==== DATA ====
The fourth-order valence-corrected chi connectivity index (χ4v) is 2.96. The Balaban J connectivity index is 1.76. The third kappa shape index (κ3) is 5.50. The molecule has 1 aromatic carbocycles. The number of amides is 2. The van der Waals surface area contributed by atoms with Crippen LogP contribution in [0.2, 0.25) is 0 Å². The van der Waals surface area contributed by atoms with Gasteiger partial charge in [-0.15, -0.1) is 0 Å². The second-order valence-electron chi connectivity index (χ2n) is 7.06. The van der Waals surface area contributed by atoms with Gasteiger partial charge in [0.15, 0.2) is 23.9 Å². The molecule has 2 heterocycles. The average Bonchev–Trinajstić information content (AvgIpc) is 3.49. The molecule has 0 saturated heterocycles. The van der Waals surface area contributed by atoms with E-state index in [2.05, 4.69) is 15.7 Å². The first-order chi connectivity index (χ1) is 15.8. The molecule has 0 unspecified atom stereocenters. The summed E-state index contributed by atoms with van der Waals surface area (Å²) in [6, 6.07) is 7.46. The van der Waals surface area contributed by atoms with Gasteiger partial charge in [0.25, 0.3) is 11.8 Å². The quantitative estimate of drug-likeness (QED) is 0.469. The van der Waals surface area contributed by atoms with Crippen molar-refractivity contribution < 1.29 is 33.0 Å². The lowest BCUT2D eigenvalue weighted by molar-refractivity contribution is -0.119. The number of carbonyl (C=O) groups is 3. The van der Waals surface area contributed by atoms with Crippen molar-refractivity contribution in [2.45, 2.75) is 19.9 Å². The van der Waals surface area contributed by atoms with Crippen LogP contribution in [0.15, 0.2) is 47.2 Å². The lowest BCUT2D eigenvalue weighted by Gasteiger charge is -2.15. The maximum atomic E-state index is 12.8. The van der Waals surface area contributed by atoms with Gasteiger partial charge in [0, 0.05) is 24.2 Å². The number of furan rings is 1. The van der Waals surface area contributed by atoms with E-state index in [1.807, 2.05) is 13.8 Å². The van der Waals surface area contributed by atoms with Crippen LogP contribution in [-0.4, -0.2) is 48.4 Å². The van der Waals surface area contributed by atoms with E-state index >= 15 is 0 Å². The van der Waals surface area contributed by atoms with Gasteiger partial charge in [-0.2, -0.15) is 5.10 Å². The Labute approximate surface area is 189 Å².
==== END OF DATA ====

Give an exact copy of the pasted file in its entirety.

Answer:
The fourth-order valence-corrected chi connectivity index (χ4v) is 2.96. The Balaban J connectivity index is 1.76. The third kappa shape index (κ3) is 5.50. The molecule has 1 aromatic carbocycles. The number of amides is 2. The van der Waals surface area contributed by atoms with Crippen LogP contribution in [0.2, 0.25) is 0 Å². The van der Waals surface area contributed by atoms with Gasteiger partial charge in [-0.15, -0.1) is 0 Å². The second-order valence-electron chi connectivity index (χ2n) is 7.06. The van der Waals surface area contributed by atoms with Gasteiger partial charge in [0.15, 0.2) is 23.9 Å². The molecule has 2 heterocycles. The average Bonchev–Trinajstić information content (AvgIpc) is 3.49. The molecule has 0 saturated heterocycles. The van der Waals surface area contributed by atoms with E-state index in [2.05, 4.69) is 15.7 Å². The first-order chi connectivity index (χ1) is 15.8. The molecule has 0 unspecified atom stereocenters. The summed E-state index contributed by atoms with van der Waals surface area (Å²) in [6, 6.07) is 7.46. The van der Waals surface area contributed by atoms with Gasteiger partial charge in [0.25, 0.3) is 11.8 Å². The quantitative estimate of drug-likeness (QED) is 0.469. The van der Waals surface area contributed by atoms with Crippen molar-refractivity contribution < 1.29 is 33.0 Å². The lowest BCUT2D eigenvalue weighted by molar-refractivity contribution is -0.119. The number of carbonyl (C=O) groups is 3. The van der Waals surface area contributed by atoms with Crippen molar-refractivity contribution in [2.45, 2.75) is 19.9 Å². The van der Waals surface area contributed by atoms with Crippen LogP contribution in [0.15, 0.2) is 47.2 Å². The lowest BCUT2D eigenvalue weighted by Gasteiger charge is -2.15. The maximum atomic E-state index is 12.8. The van der Waals surface area contributed by atoms with Gasteiger partial charge in [0, 0.05) is 24.2 Å². The number of furan rings is 1. The van der Waals surface area contributed by atoms with E-state index in [1.807, 2.05) is 13.8 Å². The van der Waals surface area contributed by atoms with Crippen LogP contribution in [-0.4, -0.2) is 48.4 Å². The van der Waals surface area contributed by atoms with E-state index >= 15 is 0 Å². The van der Waals surface area contributed by atoms with Gasteiger partial charge in [-0.2, -0.15) is 5.10 Å². The Labute approximate surface area is 189 Å².